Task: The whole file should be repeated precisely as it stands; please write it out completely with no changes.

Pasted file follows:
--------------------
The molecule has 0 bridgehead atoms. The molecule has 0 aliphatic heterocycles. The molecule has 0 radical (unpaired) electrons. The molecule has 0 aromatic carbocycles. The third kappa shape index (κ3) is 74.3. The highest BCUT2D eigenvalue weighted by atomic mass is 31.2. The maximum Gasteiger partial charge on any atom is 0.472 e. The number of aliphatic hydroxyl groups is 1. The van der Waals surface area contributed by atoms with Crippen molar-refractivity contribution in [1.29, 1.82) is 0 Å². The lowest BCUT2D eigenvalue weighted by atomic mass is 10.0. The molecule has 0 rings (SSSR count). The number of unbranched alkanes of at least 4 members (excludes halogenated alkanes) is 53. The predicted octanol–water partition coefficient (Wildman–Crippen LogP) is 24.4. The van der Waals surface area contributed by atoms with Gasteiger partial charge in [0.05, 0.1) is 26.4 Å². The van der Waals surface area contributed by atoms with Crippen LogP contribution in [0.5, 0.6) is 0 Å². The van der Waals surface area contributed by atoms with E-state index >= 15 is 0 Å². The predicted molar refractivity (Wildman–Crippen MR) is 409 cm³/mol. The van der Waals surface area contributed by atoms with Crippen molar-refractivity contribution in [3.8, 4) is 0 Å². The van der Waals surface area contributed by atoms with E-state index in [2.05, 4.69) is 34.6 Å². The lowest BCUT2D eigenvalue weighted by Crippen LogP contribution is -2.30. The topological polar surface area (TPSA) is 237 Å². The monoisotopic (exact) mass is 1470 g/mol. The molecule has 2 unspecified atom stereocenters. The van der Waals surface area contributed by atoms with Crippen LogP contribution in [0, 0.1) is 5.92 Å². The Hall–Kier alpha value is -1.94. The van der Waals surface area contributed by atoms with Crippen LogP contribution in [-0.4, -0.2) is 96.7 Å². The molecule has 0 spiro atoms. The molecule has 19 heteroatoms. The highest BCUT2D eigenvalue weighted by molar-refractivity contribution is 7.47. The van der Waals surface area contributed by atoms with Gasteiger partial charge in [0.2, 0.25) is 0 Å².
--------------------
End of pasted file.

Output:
The molecule has 0 bridgehead atoms. The molecule has 0 aliphatic heterocycles. The molecule has 0 radical (unpaired) electrons. The molecule has 0 aromatic carbocycles. The third kappa shape index (κ3) is 74.3. The highest BCUT2D eigenvalue weighted by atomic mass is 31.2. The maximum Gasteiger partial charge on any atom is 0.472 e. The number of aliphatic hydroxyl groups is 1. The van der Waals surface area contributed by atoms with Crippen molar-refractivity contribution in [1.29, 1.82) is 0 Å². The lowest BCUT2D eigenvalue weighted by atomic mass is 10.0. The molecule has 0 rings (SSSR count). The number of unbranched alkanes of at least 4 members (excludes halogenated alkanes) is 53. The predicted octanol–water partition coefficient (Wildman–Crippen LogP) is 24.4. The van der Waals surface area contributed by atoms with Gasteiger partial charge in [0.05, 0.1) is 26.4 Å². The van der Waals surface area contributed by atoms with Crippen LogP contribution in [0.5, 0.6) is 0 Å². The van der Waals surface area contributed by atoms with E-state index >= 15 is 0 Å². The predicted molar refractivity (Wildman–Crippen MR) is 409 cm³/mol. The van der Waals surface area contributed by atoms with Crippen molar-refractivity contribution in [3.8, 4) is 0 Å². The van der Waals surface area contributed by atoms with E-state index in [2.05, 4.69) is 34.6 Å². The lowest BCUT2D eigenvalue weighted by Crippen LogP contribution is -2.30. The topological polar surface area (TPSA) is 237 Å². The monoisotopic (exact) mass is 1470 g/mol. The molecule has 2 unspecified atom stereocenters. The van der Waals surface area contributed by atoms with Crippen LogP contribution in [0, 0.1) is 5.92 Å². The Hall–Kier alpha value is -1.94. The van der Waals surface area contributed by atoms with Crippen LogP contribution in [-0.4, -0.2) is 96.7 Å². The molecule has 0 spiro atoms. The molecule has 19 heteroatoms. The highest BCUT2D eigenvalue weighted by molar-refractivity contribution is 7.47. The van der Waals surface area contributed by atoms with Gasteiger partial charge in [0.2, 0.25) is 0 Å².